On Friday, Free Speech Systems LLC, the parent media company of Infowars star Alex Jones, filed for bankruptcy amid an ongoing defamation lawsuit in Texas.
According to Fox News, the family of one of the children killed in the 2012 Sandy Hook Elementary School shooting is seeking $150 million or more.
The bankruptcy filing by Free Speech Systems LLC would normally result in the trial and related litigation being halted. But Free Speech plans to ask a bankruptcy judge to allow the trial currently underway in Texas to continue and is seeking an emergency hearing on Monday, according to a court filing.
Nevertheless, Jones and his company could later attempt to use the bankruptcy proceedings, which commenced in another Texas court, to limit the size of any damages a jury awards.
The entities that previously declared bankruptcy — InfoW, IW Health, and Prison Planet — voluntarily ended their cases in June after the Sandy Hook families dropped them as defendants in the defamation litigation. The proposal contemplated legal releases shielding Jones and his company from the lawsuits in exchange for the payment.
Free Speech Systems reported in a bankruptcy form document that “its aggregate noncontingent liquidated debts (excluding debts owed to insiders or affiliates) are less than $7,500,000, and it chooses to proceed under Subchapter V of Chapter 11.”
Chapter 11 bankruptcies are frequently dubbed “reorganization” cases. They generally allow companies to remain in control of their own operations and do not require companies to liquidate their assets.
‘Fox News’ gives us more details of this report:
The trial in Austin, where Jones lives and Free Speech Systems is based, is to determine how much Jones should pay for defaming Neil Heslin and Scarlett Lewis, whose 6-year-old son, Jesse Lewis, was among the 20 children and six educators killed in the nation’s deadliest school shooting in Newtown, Connecticut.
They and other Sandy Hook families suing Jones say they have suffered years of harassment and threats resulting from Jones’ repeated false claims that the shooting was a hoax perpetuated to induce gun control measures or didn’t happen. It wrapped up its first week of testimony Friday and is expected to conclude next week.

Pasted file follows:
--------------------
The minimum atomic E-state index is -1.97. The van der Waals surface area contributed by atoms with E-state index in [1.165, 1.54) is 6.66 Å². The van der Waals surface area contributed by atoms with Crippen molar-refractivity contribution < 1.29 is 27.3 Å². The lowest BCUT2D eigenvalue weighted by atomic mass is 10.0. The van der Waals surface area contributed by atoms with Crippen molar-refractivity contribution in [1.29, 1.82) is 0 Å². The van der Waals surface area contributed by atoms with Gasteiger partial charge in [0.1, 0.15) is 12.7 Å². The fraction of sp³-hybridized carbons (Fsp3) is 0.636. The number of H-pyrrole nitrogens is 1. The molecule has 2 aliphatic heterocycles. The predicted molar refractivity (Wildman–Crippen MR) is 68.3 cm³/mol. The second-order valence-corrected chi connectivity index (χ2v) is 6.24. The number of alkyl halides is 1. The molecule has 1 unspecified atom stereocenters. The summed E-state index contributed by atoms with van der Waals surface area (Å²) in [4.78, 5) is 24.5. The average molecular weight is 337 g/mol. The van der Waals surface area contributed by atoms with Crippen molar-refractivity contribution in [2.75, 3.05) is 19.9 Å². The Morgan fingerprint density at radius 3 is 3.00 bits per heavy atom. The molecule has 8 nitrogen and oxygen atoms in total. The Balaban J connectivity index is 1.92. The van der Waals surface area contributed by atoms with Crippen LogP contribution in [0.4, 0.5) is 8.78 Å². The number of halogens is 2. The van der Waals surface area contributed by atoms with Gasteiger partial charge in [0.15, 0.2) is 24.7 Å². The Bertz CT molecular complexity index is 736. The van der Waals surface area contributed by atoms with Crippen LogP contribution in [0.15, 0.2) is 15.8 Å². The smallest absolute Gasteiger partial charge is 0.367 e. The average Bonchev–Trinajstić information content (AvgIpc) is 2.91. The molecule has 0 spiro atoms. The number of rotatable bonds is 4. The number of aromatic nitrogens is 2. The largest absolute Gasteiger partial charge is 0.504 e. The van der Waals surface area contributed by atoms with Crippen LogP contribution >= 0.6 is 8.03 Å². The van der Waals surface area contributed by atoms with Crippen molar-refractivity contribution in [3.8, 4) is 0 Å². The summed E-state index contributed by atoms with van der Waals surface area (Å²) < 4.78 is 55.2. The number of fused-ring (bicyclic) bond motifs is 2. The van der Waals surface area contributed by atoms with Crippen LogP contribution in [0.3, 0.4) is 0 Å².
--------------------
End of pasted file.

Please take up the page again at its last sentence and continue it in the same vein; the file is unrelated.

Jones’ attorney, Andino Reynal, announced the bankruptcy filing late in the day Friday.
Both he and attorneys for the family suing Jones told Judge Maya Guerra Gamble of Travis County District Court that the bankruptcy filing would not halt the lawsuit. The New York Times reported that Gamble, therefore, ordered that the trial continues to a verdict despite the bankruptcy filing, which in other circumstances would have stalled the litigation.
It is not the first time a bankruptcy filing has come amid litigation against Jones by the Sandy Hook families. In April, Jones’ company Infowars and two more of his business entities filed for bankruptcy protection, which led to a trial delay. Free Speech Systems is the parent company of Infowars.
Courts in Texas and Connecticut have already found Jones liable for defamation for his portrayal of the Sandy Hook massacre as a hoax involving actors aimed at increasing gun control.
In both states, judges issued default judgments against Jones without trials because he failed to respond to court orders and turn over documents.
Christopher Mattei, an attorney for the Sandy Hook families in the Connecticut case, issued a statement Friday evening blasting the bankruptcy filing.
“Just two days before jury selection is due to begin in Connecticut, Mr. Jones has once again fled like a coward to bankruptcy court in a transparent attempt to delay facing the families that he has spent years hurting,” Mattei said. “These families have an endless well of patience and remain determined to hold Mr. Jones accountable in a Connecticut court.”
Jones claimed in court records last year that he had a negative net worth of $20 million, but attorneys for Sandy Hook families have painted a different financial picture.
Court records show that Jones’ Infowars store, which sells nutritional supplements and survival gear, made more than $165 million between 2015 and 2018.
Jones has also urged listeners on his Infowars program to donate money.